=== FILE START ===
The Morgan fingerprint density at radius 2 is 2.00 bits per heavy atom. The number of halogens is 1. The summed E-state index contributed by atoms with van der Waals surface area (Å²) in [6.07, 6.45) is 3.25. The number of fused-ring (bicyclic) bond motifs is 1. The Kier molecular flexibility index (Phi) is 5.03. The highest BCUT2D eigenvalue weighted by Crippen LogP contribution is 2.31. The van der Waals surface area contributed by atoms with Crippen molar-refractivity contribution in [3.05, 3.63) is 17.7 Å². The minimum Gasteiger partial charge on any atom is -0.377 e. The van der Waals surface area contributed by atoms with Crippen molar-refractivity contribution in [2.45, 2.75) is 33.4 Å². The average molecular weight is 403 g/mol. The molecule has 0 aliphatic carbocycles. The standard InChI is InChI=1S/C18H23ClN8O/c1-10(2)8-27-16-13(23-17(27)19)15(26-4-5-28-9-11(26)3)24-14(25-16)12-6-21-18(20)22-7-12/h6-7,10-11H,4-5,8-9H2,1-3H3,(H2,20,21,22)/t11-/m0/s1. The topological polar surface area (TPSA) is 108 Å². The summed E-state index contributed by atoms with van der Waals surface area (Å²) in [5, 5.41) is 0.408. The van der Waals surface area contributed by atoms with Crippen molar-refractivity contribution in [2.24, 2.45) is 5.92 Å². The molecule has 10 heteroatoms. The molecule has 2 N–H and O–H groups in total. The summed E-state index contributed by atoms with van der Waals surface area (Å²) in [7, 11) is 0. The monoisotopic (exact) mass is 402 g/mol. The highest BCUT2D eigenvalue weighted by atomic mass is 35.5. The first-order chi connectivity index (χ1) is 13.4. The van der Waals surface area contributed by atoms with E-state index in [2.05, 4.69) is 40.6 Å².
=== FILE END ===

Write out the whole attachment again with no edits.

The Morgan fingerprint density at radius 2 is 2.00 bits per heavy atom. The number of halogens is 1. The summed E-state index contributed by atoms with van der Waals surface area (Å²) in [6.07, 6.45) is 3.25. The number of fused-ring (bicyclic) bond motifs is 1. The Kier molecular flexibility index (Phi) is 5.03. The highest BCUT2D eigenvalue weighted by Crippen LogP contribution is 2.31. The van der Waals surface area contributed by atoms with Crippen molar-refractivity contribution in [3.05, 3.63) is 17.7 Å². The minimum Gasteiger partial charge on any atom is -0.377 e. The van der Waals surface area contributed by atoms with Crippen molar-refractivity contribution in [2.45, 2.75) is 33.4 Å². The average molecular weight is 403 g/mol. The molecule has 0 aliphatic carbocycles. The standard InChI is InChI=1S/C18H23ClN8O/c1-10(2)8-27-16-13(23-17(27)19)15(26-4-5-28-9-11(26)3)24-14(25-16)12-6-21-18(20)22-7-12/h6-7,10-11H,4-5,8-9H2,1-3H3,(H2,20,21,22)/t11-/m0/s1. The topological polar surface area (TPSA) is 108 Å². The summed E-state index contributed by atoms with van der Waals surface area (Å²) in [5, 5.41) is 0.408. The van der Waals surface area contributed by atoms with Crippen molar-refractivity contribution in [2.24, 2.45) is 5.92 Å². The molecule has 10 heteroatoms. The molecule has 2 N–H and O–H groups in total. The summed E-state index contributed by atoms with van der Waals surface area (Å²) in [7, 11) is 0. The monoisotopic (exact) mass is 402 g/mol. The highest BCUT2D eigenvalue weighted by atomic mass is 35.5. The first-order chi connectivity index (χ1) is 13.4. The van der Waals surface area contributed by atoms with E-state index in [2.05, 4.69) is 40.6 Å².